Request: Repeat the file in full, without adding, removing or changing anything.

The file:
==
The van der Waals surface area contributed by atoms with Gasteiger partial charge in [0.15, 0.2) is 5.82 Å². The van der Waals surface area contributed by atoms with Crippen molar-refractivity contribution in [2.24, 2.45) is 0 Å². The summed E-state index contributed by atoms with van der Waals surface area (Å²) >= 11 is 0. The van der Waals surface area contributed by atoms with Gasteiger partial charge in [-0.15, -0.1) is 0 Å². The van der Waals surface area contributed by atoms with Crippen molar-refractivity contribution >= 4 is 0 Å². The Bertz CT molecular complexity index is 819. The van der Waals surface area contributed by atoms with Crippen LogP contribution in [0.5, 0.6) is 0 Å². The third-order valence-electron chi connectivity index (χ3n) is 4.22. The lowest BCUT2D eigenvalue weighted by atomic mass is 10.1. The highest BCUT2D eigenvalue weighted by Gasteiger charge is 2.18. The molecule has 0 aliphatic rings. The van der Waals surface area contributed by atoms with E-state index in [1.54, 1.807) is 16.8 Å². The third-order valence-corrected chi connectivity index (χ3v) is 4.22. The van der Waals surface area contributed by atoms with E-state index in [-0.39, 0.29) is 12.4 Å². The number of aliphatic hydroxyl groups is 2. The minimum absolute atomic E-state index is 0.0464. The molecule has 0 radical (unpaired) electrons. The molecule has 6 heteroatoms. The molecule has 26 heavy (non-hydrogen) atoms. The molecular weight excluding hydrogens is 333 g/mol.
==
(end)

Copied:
The van der Waals surface area contributed by atoms with Gasteiger partial charge in [0.15, 0.2) is 5.82 Å². The van der Waals surface area contributed by atoms with Crippen molar-refractivity contribution in [2.24, 2.45) is 0 Å². The summed E-state index contributed by atoms with van der Waals surface area (Å²) >= 11 is 0. The van der Waals surface area contributed by atoms with Gasteiger partial charge in [-0.15, -0.1) is 0 Å². The van der Waals surface area contributed by atoms with Crippen molar-refractivity contribution >= 4 is 0 Å². The Bertz CT molecular complexity index is 819. The van der Waals surface area contributed by atoms with Crippen LogP contribution in [0.5, 0.6) is 0 Å². The third-order valence-electron chi connectivity index (χ3n) is 4.22. The lowest BCUT2D eigenvalue weighted by atomic mass is 10.1. The highest BCUT2D eigenvalue weighted by Gasteiger charge is 2.18. The molecule has 0 aliphatic rings. The van der Waals surface area contributed by atoms with E-state index in [1.54, 1.807) is 16.8 Å². The third-order valence-corrected chi connectivity index (χ3v) is 4.22. The van der Waals surface area contributed by atoms with E-state index in [-0.39, 0.29) is 12.4 Å². The number of aliphatic hydroxyl groups is 2. The minimum absolute atomic E-state index is 0.0464. The molecule has 0 radical (unpaired) electrons. The molecule has 6 heteroatoms. The molecule has 26 heavy (non-hydrogen) atoms. The molecular weight excluding hydrogens is 333 g/mol.